Source: A Science Odyssey: “Matters of Life and Death”
Funding for the development of this video segment on Teachers' Domain was provided by the Science Education for Public Understanding Program at the Lawrence Hall of Science.
This video segment from A Science Odyssey profiles Dr. Joseph Goldberger and his search for a cure for pellagra, a poorly understood disease that ravaged the American South in the early 1900s. Pellagra's symptoms—a skin rash that preceded confusion, hallucinations, and insanity—ultimately caused death in tens of thousands of people. In investigating the cause, Goldberger analyzed the diets of the victims and hypothesized that their foods lacked essential vitamins. Although he conducted experiments that supported his hypothesis, Goldberger's findings were not accepted until after his death.
When the body doesn't get the nutrients it needs, its health may suffer. The lack of essential nutrients in the system is called a nutritional deficiency. As the pellagra video demonstrates, a vitamin deficiency, such as too little niacin, can lead to serious disease. Vitamins are organic substances found in minute amounts in many foods. They are essential to the body's normal metabolic functioning.
A vitamin deficiency occurs when the body is deprived of a particular vitamin for a period of time. If the deficiency persists, disease can set in. People at risk of developing a vitamin deficiency include those who rarely eat fruits and vegetables, those who are under high amounts of stress, those experiencing or recovering from illness that causes decreased appetites, those dieting to lose weight, and pregnant or nursing women. Today, most vitamin deficiencies can be detected through a simple blood test.
Vitamin deficiency diseases act on the body in different ways. For example, scurvy, one of the oldest recorded vitamin deficiency diseases, is caused by a lack of vitamin C. It famously afflicted sailors exploring the New World, and its symptoms include fatigue; irritability; depression; and bleeding from the gums, under the skin, and around bones and vital organs. The body needs vitamin C to form healthy connective tissue and gums, strengthen blood vessels, and produce red blood cells. Good sources of vitamin C are citrus fruits, strawberries, cantaloupe, and broccoli.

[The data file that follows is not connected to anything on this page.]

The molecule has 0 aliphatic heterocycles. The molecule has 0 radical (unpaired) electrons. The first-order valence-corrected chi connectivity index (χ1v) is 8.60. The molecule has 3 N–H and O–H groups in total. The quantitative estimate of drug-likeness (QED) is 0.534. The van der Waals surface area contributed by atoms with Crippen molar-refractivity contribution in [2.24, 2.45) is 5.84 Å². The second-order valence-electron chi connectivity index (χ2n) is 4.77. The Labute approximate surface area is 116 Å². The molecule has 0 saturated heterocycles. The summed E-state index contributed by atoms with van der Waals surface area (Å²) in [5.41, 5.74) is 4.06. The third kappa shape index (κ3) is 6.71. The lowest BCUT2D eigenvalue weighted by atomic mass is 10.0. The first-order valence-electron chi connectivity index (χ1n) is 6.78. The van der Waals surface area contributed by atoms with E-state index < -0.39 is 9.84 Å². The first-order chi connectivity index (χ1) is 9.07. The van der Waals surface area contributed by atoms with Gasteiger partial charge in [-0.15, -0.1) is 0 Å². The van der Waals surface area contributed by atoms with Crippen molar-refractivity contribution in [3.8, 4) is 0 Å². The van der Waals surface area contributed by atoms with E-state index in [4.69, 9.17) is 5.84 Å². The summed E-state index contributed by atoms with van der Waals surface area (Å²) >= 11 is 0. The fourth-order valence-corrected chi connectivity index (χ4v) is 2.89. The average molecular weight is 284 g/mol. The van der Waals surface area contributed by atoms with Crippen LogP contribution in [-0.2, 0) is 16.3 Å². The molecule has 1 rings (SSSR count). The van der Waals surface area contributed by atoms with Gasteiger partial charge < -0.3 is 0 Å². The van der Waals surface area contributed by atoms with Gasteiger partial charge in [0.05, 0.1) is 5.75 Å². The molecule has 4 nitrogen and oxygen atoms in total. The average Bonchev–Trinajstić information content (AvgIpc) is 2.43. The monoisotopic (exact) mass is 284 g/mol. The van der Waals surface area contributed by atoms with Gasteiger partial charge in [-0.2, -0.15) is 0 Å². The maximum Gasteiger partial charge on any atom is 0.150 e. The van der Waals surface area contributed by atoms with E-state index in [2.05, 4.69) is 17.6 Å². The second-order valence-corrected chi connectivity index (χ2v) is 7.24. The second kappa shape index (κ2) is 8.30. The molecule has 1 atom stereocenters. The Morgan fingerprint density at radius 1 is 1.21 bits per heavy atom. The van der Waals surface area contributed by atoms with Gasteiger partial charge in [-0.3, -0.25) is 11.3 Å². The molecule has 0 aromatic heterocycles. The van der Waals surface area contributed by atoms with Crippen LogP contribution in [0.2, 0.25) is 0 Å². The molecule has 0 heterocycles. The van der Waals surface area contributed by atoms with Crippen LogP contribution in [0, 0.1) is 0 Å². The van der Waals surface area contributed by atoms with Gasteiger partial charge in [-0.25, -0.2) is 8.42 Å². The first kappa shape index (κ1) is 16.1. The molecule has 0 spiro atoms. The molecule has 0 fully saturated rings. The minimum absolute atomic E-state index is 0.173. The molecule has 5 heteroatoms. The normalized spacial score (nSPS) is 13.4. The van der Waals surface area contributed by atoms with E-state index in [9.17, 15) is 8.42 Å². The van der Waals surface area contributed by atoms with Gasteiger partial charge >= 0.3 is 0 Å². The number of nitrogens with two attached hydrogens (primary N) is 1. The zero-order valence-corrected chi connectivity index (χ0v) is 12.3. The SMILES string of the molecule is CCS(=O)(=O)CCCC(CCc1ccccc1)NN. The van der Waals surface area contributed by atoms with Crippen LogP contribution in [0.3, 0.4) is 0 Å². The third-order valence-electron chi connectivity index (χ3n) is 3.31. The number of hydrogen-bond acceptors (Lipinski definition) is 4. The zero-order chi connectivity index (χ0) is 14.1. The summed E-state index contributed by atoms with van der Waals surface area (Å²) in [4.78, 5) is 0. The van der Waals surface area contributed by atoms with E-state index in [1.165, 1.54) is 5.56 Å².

Other vitamin deficiency diseases besides scurvy and pellagra include rickets, a bone disease caused by too little vitamin D; night blindness, or difficulty seeing in dim light, which is caused by a lack of vitamin A; and pernicious anemia, a condition in which the body does not make enough red blood cells because of a lack of vitamin B12. Since vitamin B12 is not produced by the body and is only found in animal sources, including beef, pork, seafood, and cheeses, those who refrain from eating meats and milk products need to take B12 supplements.
The best way to avoid vitamin deficiency is to eat a variety of foods that include fruits, vegetables, lean meats, complex carbohydrates, and healthy fats. Avoiding alcohol and not smoking can help by decreasing the risk of nutrient depletion. Taking supplements can make up for vitamins that a diet might lack. However, because a vitamin overdose can lead to dangerous medical conditions, only physicians or licensed nutritionists should determine appropriate supplement levels.
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We assign reference terms to each statement within a standards document and to each media resource, and correlations are based upon matches of these terms for a given grade band. If a particular standards document of interest to you is not displayed yet, it most likely has not yet been processed by ASN or by Teachers' Domain. We will be adding social studies and arts correlations over the coming year, and also will be increasing the specificity of alignment.